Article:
Bhaskar, I realized, had a very attractive way of speaking. His satire and wit held others’ attention and often resulted in roaring laughter. However, it was Mohan who was the natural leader of the group. I could make out that he was he was a leader for those of the group who were not present there. Pavan was a bit withdrawn and drank silently. I found that he was drinking it neat. Now they were talking about their collegemates who could not make it to the university, or those who had chosen to join B.Ed College. But the focus was on the girls. Bhaskar said, “ Brother, Katyayani has joined a private B.Ed College. I met her the other day. She was inquiring about you specifically”.

“Oh! Don’t mention it. It was a good riddance “ Mohan replied. But Bhaskar continued, for the benefit of Vijay and me and narrated how every one in their college was mad after her but she was herself mad after Mohan.” Was she very beautiful?” I asked. “No man, not very good looking. But she had something in her personality which attracted all the guys.”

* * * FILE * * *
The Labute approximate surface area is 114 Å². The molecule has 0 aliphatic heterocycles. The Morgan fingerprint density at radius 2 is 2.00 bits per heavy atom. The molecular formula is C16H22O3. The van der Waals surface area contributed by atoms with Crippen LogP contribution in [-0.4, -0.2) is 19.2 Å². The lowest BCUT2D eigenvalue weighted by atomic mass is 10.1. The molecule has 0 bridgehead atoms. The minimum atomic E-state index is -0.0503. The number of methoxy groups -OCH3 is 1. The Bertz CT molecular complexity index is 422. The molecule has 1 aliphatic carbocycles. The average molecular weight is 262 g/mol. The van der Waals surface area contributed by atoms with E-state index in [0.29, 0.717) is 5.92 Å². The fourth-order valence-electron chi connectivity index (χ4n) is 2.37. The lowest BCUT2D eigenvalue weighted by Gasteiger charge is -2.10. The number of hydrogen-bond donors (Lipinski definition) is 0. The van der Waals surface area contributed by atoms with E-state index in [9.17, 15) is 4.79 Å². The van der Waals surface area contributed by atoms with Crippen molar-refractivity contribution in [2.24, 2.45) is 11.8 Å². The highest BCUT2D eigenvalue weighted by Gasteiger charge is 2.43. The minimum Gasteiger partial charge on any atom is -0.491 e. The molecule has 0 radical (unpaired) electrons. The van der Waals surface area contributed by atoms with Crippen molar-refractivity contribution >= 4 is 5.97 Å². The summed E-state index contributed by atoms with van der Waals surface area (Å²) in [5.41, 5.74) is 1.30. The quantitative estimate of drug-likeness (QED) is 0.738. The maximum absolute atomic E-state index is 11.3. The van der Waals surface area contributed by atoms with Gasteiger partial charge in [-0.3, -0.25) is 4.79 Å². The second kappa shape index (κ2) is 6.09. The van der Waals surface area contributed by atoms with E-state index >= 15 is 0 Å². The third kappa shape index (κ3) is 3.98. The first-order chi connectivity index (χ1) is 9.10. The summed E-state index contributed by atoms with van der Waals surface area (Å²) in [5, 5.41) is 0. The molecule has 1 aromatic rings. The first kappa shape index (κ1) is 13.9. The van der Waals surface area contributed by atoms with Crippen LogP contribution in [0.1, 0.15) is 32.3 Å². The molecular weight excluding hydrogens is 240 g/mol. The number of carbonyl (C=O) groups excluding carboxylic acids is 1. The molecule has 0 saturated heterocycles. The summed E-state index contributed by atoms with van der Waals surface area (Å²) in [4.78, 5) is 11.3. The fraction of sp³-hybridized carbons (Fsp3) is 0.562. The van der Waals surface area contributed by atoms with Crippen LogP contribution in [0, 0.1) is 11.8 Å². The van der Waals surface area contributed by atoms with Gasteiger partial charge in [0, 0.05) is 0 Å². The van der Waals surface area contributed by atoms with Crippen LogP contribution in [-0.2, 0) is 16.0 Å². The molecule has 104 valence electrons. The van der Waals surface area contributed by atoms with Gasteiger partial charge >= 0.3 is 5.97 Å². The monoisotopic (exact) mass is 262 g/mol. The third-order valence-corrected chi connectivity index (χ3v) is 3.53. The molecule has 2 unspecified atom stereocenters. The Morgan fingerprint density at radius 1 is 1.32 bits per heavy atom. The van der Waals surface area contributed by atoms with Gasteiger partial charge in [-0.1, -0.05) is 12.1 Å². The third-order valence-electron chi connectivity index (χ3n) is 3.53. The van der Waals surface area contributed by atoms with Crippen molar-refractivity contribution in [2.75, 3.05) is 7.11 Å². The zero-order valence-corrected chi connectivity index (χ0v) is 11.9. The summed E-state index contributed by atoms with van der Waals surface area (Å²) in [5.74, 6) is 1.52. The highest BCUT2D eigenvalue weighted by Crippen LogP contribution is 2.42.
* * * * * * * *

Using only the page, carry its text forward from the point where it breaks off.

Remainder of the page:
The conversation soon turned to the university, with Vijay asking Pavan about his department. Pavan replied. “It is all the same in all the departments in the university, man. I have heard of some Ph.D students washing clothes, and bringing groceries for their guides.”

“Hard to believe” said I. “You will soon find it yourself shortly,” Pavan said. Mohan said, “ It has changed to some extent after the introduction of double valuation in the PG exams. But teachers know how to control their wards. Girls seem to have an upper hand in the university exams. One of our seniors who passed out in the university used to tell us that you should be very intelligent and servile to get better marks. But if you have what the girls have, then things may be easy!”